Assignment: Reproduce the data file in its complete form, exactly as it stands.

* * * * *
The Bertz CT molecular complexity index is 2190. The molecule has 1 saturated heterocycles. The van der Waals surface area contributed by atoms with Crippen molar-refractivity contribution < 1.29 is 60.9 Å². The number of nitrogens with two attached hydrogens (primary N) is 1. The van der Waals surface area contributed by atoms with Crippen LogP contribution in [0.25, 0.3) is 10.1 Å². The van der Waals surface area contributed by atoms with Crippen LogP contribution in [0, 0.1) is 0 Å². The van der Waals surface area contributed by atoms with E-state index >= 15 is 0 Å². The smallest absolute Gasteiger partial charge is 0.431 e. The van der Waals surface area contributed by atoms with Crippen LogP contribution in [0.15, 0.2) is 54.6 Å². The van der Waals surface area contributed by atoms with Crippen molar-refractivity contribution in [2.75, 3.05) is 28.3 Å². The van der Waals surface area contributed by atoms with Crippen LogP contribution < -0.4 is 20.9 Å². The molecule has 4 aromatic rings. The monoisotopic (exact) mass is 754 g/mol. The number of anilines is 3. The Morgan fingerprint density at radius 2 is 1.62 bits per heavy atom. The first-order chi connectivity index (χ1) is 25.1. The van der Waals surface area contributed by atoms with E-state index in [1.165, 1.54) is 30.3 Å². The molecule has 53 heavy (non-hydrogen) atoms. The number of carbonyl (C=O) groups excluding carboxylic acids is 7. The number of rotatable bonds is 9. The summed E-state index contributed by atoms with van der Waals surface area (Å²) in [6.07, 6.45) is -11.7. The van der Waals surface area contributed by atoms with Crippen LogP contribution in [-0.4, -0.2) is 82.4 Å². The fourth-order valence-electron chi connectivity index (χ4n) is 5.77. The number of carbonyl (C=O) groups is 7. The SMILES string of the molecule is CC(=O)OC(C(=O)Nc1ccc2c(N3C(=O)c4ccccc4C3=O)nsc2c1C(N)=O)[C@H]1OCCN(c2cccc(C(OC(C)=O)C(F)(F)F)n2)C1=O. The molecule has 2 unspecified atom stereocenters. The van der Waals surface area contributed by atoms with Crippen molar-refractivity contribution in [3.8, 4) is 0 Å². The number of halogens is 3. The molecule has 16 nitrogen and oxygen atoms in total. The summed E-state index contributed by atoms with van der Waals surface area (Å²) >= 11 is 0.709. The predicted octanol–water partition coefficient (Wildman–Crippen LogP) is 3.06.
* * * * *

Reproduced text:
The Bertz CT molecular complexity index is 2190. The molecule has 1 saturated heterocycles. The van der Waals surface area contributed by atoms with Crippen molar-refractivity contribution < 1.29 is 60.9 Å². The number of nitrogens with two attached hydrogens (primary N) is 1. The van der Waals surface area contributed by atoms with Crippen LogP contribution in [0.25, 0.3) is 10.1 Å². The van der Waals surface area contributed by atoms with Crippen LogP contribution in [0, 0.1) is 0 Å². The van der Waals surface area contributed by atoms with E-state index >= 15 is 0 Å². The smallest absolute Gasteiger partial charge is 0.431 e. The van der Waals surface area contributed by atoms with Crippen LogP contribution in [0.15, 0.2) is 54.6 Å². The van der Waals surface area contributed by atoms with Crippen molar-refractivity contribution in [2.75, 3.05) is 28.3 Å². The van der Waals surface area contributed by atoms with Crippen LogP contribution < -0.4 is 20.9 Å². The molecule has 4 aromatic rings. The monoisotopic (exact) mass is 754 g/mol. The number of anilines is 3. The Morgan fingerprint density at radius 2 is 1.62 bits per heavy atom. The first-order chi connectivity index (χ1) is 25.1. The van der Waals surface area contributed by atoms with E-state index in [1.165, 1.54) is 30.3 Å². The molecule has 53 heavy (non-hydrogen) atoms. The number of carbonyl (C=O) groups excluding carboxylic acids is 7. The number of rotatable bonds is 9. The summed E-state index contributed by atoms with van der Waals surface area (Å²) in [6.07, 6.45) is -11.7. The van der Waals surface area contributed by atoms with Crippen LogP contribution in [-0.4, -0.2) is 82.4 Å². The fourth-order valence-electron chi connectivity index (χ4n) is 5.77. The number of carbonyl (C=O) groups is 7. The SMILES string of the molecule is CC(=O)OC(C(=O)Nc1ccc2c(N3C(=O)c4ccccc4C3=O)nsc2c1C(N)=O)[C@H]1OCCN(c2cccc(C(OC(C)=O)C(F)(F)F)n2)C1=O. The molecule has 2 unspecified atom stereocenters. The van der Waals surface area contributed by atoms with Crippen molar-refractivity contribution in [3.8, 4) is 0 Å². The number of halogens is 3. The molecule has 16 nitrogen and oxygen atoms in total. The summed E-state index contributed by atoms with van der Waals surface area (Å²) >= 11 is 0.709. The predicted octanol–water partition coefficient (Wildman–Crippen LogP) is 3.06.